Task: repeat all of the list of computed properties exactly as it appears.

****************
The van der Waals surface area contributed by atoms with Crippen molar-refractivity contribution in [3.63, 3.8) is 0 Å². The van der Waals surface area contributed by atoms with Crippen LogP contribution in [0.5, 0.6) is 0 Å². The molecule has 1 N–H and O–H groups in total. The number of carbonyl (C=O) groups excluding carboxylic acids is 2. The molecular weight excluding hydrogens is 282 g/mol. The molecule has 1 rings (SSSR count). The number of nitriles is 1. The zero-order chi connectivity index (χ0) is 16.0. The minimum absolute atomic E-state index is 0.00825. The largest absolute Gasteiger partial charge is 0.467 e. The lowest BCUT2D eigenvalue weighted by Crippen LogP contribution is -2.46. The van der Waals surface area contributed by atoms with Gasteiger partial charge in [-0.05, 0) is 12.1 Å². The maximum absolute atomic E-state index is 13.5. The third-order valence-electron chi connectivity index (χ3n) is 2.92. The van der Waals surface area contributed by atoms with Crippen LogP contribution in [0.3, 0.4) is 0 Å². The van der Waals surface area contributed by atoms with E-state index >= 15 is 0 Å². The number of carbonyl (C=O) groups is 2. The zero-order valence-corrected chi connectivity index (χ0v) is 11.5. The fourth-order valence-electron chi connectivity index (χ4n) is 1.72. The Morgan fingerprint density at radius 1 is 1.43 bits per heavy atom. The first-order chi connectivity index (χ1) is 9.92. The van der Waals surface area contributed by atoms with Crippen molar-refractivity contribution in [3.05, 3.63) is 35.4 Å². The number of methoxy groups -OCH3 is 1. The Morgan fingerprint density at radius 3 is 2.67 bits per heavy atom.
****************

The van der Waals surface area contributed by atoms with Crippen molar-refractivity contribution in [3.63, 3.8) is 0 Å². The van der Waals surface area contributed by atoms with Crippen LogP contribution in [0.5, 0.6) is 0 Å². The molecule has 1 N–H and O–H groups in total. The number of carbonyl (C=O) groups excluding carboxylic acids is 2. The molecular weight excluding hydrogens is 282 g/mol. The molecule has 1 rings (SSSR count). The number of nitriles is 1. The zero-order chi connectivity index (χ0) is 16.0. The minimum absolute atomic E-state index is 0.00825. The largest absolute Gasteiger partial charge is 0.467 e. The lowest BCUT2D eigenvalue weighted by Crippen LogP contribution is -2.46. The van der Waals surface area contributed by atoms with Gasteiger partial charge in [-0.05, 0) is 12.1 Å². The maximum absolute atomic E-state index is 13.5. The third-order valence-electron chi connectivity index (χ3n) is 2.92. The van der Waals surface area contributed by atoms with Crippen LogP contribution in [0.3, 0.4) is 0 Å². The van der Waals surface area contributed by atoms with E-state index >= 15 is 0 Å². The number of carbonyl (C=O) groups is 2. The zero-order valence-corrected chi connectivity index (χ0v) is 11.5. The fourth-order valence-electron chi connectivity index (χ4n) is 1.72. The Morgan fingerprint density at radius 1 is 1.43 bits per heavy atom. The first-order chi connectivity index (χ1) is 9.92. The van der Waals surface area contributed by atoms with Crippen molar-refractivity contribution in [3.05, 3.63) is 35.4 Å². The number of methoxy groups -OCH3 is 1. The Morgan fingerprint density at radius 3 is 2.67 bits per heavy atom.